Essay on Future Perspectives for Sellafield Decommissioning

Published: 2021/11/11
Number of words: 1410

Abstract- Nuclear Decommissioning Authority (NDA) announced that all the reprocessing activities at the Sellafield will cease by 2020, and the operations will focus on waste management, completely clean out, and other decommissioning activities. However, decommissioning of Sellafield poses many challenges since the design and commissioning of the plant was not made considering the decommissioning in mind. Also, the age of the plant is one of the challenges. This paper discusses the challenges in the Sellafield decommissioning and the future perspectives.


In the development of nuclear technology, the United Kingdom has been leading the world since the 1940s. Developing, building, and operating nuclear power reactors and allied nuclear reprocessing and nuclear-decommissioning activities [1]. The development of nuclear technology has resulted in significant challenges and opportunities in nuclear waste management and decommissioning in the United Kingdom. These challenges have deployed various technological solutions on the United Kingdom nuclear sites that include Sellafield. In fact, in the 21st century, decommissioning of old nuclear facilities like Sellafield post significant challenges. The statistics show that the global market for nuclear waste management and decommissioning concerned with reprocessing plant and electricity generation is approximately £250 billion, and the estimated UK share is approximately £70 billion. It is necessary to note that the completion time required for these activities exceeds 100 years [2]. Sellafield is regarded as a most complex industrial site that requires critical attention in Western Europe. Sellafield is located in west Cumbria over approximately six square kilometres, consists of approximately 2200 buildings and 170 nuclear facilities. The nuclear operations at Sellafield started in the late 1940s. Many activities are being performed in the Sellafield [3]. Therefore, this essay will discuss the background, different challenges Sellafield faces, and its future perspectives.

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The era of the rich history of producing electricity will come to an end with the ceasing of all the reprocessing activities in the Sellafield in 2020. Once the reprocessing activities are ceased, then the clean-up operations will begin at the Sellafield. The decommissioning work worth billions of pounds has already been carried out and is continuously ongoing, although decommissioning the entire site will be a massive challenge in front of Sellafield [4].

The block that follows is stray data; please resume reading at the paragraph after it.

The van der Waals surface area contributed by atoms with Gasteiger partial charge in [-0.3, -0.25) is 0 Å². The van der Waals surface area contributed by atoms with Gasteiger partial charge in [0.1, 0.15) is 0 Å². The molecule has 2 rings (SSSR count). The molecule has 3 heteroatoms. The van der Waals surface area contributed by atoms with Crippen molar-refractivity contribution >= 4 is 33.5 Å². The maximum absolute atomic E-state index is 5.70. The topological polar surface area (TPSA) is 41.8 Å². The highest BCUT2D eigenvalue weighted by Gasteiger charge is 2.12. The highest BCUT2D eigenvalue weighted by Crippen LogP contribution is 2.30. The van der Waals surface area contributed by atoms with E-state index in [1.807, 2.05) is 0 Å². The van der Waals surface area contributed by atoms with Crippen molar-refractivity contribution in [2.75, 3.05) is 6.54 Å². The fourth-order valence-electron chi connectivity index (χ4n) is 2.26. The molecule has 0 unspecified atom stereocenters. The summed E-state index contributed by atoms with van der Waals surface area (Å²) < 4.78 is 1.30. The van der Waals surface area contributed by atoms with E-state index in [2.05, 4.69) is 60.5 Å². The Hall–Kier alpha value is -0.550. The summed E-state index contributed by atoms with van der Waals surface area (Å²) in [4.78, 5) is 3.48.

Sellafield Ltd. is set to demolish the different manufacturing and reprocessing plants within the Sellafield under the clean-out project. Decommissioning requires a specific set of skills as Sellafield is the most complex and congested nuclear site in the world, which poses uncertainties in the financial budget and planning. Modern nuclear plants have been designed and commissioned considering the possibility of decommissioning; on the other hand, the 1940s design and commissioning of Sellafield were not done considering the decommissioning. Therefore, the following challenges are being faced during the process of decommissioning [3][4],

  • Glove boxes decommissioning
  • Emptying of spent fuel storage facilities
  • Spent nuclear fuel reprocessing
  • Pipe and ductwork dismantling
  • Trenches, sewer, bridges decommissioning

The decommissioning activities have already been started in the Sellafield. For example, the reactor core has been removed from the “Windscale Advanced Gas-cooled Reactor” [4]. The “Windscale Pile Chimney” has been demolished from the skyline of Sellafield [4]. Approximately ten buildings have been demolished to create a site for new storage and processing building [4]. Sellafield has approximately 11 major ongoing constructions projects, and the demand for the land is increasing for a modern storage facility.

Another factor involved in the identified decommissioning of the Sellafield is the remediation schedule and the cost. The assumption made by Sellafield Ltd. in their plan is that the licensed area of the plant has a lower amount of activity and unique nuclear material. However, in reality, it will take approximately more than 100 years to achieve this state, as the amount of waste and associated risk that needs to be managed the waste is enormous. However, this could be managed by the alternative approach by achieving and agreeing on the interim state. Therefore, agreeing to the interim state would provide many opportunities for land reuse at Sellafield [5].